For nearly three years, the busiest block in Arbutus held a gap of gigantic proportion -- a sawtooth where the Hollywood Theatre stood until a raging electrical fire destroyed it in 1995.
But today, the landmark reopens with a gala fund-raiser for a local school, bringing a sense of pride to the small southwest Baltimore County community -- along with buttered popcorn, bargain matinees and first-run thrillers such as "Titanic" and "Deep Impact."
"This means a lot here," said Bernard Ziolkowski, a 45-year Arbutus resident and crossing guard. "I remember when it burned down. We saw the smoke, and I said to my wife, 'Something's burning in town.' When we realized it was the Hollywood, I saw old people cry."
The Hollywood, which opened in 1935 with the classic musical "Showboat" and 15-cent tickets, had become a social mainstay in the tiny neighborhood tucked inside Interstate 95 near the Howard County border.
The reopening adds to a commercial revitalization in Arbutus that includes a streetscape on East Drive and Sulphur Spring Road, a new grocery store on Maiden Choice Lane and a new ice cream parlor.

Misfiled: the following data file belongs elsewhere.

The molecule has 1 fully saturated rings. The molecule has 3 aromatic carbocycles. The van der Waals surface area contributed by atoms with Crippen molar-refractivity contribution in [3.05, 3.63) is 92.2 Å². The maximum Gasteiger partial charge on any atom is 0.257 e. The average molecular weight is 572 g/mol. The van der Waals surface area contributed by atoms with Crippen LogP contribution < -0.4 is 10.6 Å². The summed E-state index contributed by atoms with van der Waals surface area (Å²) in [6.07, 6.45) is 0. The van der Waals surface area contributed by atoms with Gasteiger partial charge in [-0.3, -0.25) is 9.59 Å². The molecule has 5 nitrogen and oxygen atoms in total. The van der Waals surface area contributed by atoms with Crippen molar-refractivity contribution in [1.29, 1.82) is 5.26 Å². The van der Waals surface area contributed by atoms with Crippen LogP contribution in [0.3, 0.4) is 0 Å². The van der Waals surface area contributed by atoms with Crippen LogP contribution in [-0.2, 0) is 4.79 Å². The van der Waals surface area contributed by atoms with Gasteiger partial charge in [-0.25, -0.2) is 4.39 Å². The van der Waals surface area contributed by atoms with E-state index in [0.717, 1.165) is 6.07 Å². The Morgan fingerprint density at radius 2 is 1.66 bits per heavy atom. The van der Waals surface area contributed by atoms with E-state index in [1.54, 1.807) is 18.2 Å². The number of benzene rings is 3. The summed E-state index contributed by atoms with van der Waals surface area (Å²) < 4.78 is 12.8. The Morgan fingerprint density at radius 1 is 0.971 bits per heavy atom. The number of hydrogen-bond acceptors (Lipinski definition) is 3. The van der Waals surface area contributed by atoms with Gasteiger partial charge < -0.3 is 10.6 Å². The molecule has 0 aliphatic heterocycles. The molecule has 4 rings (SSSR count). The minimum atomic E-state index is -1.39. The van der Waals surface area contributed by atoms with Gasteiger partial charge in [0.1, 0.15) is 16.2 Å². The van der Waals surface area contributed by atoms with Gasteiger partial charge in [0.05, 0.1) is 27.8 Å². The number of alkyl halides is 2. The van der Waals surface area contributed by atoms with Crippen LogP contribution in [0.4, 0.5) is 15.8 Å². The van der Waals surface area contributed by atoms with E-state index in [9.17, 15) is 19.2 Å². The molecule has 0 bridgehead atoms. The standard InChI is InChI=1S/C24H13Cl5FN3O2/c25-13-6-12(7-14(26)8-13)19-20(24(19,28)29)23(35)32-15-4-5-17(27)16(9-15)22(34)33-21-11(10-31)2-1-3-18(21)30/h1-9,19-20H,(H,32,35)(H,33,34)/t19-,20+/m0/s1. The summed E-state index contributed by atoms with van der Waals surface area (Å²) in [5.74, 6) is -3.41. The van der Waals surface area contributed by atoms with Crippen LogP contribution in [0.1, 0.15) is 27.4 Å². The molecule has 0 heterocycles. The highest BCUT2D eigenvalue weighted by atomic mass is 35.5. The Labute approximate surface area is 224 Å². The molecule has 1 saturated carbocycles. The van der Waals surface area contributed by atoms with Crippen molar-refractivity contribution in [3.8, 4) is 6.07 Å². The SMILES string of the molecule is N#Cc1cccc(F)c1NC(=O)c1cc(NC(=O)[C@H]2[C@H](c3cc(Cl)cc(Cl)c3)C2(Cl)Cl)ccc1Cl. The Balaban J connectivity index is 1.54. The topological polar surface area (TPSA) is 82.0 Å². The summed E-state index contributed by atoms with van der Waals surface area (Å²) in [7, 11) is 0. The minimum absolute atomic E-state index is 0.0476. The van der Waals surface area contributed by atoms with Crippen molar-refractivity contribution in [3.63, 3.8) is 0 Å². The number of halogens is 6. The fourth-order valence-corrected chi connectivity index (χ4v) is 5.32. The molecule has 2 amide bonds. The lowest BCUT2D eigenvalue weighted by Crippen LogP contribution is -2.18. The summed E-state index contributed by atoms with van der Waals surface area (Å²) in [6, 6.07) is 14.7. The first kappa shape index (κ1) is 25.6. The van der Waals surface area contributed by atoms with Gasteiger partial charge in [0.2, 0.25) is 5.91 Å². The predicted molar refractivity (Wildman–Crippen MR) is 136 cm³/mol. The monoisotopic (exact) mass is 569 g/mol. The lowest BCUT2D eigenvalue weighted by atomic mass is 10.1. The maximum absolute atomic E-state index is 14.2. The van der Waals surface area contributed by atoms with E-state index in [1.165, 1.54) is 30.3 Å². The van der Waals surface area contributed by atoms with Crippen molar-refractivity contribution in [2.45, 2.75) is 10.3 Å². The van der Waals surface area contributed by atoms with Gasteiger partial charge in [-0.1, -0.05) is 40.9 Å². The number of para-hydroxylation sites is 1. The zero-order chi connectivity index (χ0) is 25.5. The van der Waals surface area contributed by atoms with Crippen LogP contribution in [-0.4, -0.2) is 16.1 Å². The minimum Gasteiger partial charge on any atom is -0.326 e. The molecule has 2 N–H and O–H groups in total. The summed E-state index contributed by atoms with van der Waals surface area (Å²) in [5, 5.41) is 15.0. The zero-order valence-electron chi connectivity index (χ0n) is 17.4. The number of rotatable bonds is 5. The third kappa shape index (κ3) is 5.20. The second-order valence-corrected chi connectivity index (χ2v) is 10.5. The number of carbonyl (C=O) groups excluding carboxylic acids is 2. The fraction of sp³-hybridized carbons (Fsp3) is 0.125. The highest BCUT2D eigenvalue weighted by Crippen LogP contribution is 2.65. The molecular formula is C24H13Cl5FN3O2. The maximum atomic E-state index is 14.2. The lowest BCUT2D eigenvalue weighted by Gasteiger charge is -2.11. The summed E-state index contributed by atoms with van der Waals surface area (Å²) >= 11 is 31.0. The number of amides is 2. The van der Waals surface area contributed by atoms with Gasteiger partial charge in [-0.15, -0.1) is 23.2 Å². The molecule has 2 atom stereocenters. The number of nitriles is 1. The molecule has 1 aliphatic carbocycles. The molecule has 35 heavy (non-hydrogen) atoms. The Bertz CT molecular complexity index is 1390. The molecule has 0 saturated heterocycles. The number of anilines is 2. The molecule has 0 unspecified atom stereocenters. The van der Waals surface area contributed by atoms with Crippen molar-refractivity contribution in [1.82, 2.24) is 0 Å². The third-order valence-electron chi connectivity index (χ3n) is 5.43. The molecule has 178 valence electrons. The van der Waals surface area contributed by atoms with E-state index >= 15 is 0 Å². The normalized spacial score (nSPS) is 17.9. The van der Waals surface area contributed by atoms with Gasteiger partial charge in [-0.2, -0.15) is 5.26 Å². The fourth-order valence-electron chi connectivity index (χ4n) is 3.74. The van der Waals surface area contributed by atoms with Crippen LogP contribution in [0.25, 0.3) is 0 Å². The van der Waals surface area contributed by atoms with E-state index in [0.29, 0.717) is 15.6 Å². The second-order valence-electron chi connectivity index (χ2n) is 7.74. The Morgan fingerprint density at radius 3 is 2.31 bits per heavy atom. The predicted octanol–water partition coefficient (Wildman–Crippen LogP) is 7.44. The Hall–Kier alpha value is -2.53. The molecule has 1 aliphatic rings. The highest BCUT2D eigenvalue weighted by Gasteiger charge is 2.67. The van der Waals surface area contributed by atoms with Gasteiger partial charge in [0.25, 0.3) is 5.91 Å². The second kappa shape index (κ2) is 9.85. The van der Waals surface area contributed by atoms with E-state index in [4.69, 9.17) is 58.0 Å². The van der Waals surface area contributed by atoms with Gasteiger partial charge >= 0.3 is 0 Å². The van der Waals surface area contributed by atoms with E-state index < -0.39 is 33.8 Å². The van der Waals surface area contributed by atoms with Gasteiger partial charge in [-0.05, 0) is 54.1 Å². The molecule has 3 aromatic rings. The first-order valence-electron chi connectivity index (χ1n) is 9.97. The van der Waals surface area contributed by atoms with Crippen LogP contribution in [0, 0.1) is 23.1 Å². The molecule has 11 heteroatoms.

"We went mostly because it was convenient -- to go to another theater, you had to get on a streetcar and go into town," recalled Julian Brewer Jr., a 74-year-old retired attorney who attended the Hollywood's first opening and will cut the ribbon at the rededication. "Today, it looks beautiful. Everyone is looking forward to it."
The $1 million restoration has converted the Hollywood from a two-screen theater to a four-screen, 750-seat complex. County officials helped by extending a low-interest $350,000 loan to the owner, R/C Theatres, which has added digital sound and aqua and pink neon decorations to the 13,000-square-foot structure.
"It seems like this was the heart of the community," said David G. Phillips, an R/C executive vice president. "When it burned, people were here pulling bricks out of the ashes -- a lot of little communities have lost their theaters because they did not support them, but here, they wanted it back."
Two auditoriums will show first-run films for $6 tickets, while the other two will show bargain movies for as little as $1 per show, Phillips said. Opening features include "L. A. Confidential" and "Man in the Iron Mask."
Last week, workers were adding final touches to the new theaters: seating, a state-of-the-art concession stand, a modern marquee and personalized bricks for the front sidewalk.
Opening night will allow the community to mark the reopening of its theater and will serve as a fund-raiser for a playground at Arbutus Elementary School, where 500 students in kindergarten through fifth grade play on 40-year-old equipment.
"We've lived for two years without a theater," said Tammy Cooper, a waitress at Paul's Restaurant next to the Hollywood.
On the wall, Cooper points out a large photograph of the Hollywood engulfed in flames.
"We see that every day. It was just a big hole, and now it's good that it's coming back," she said.
Pub Date: 5/22/98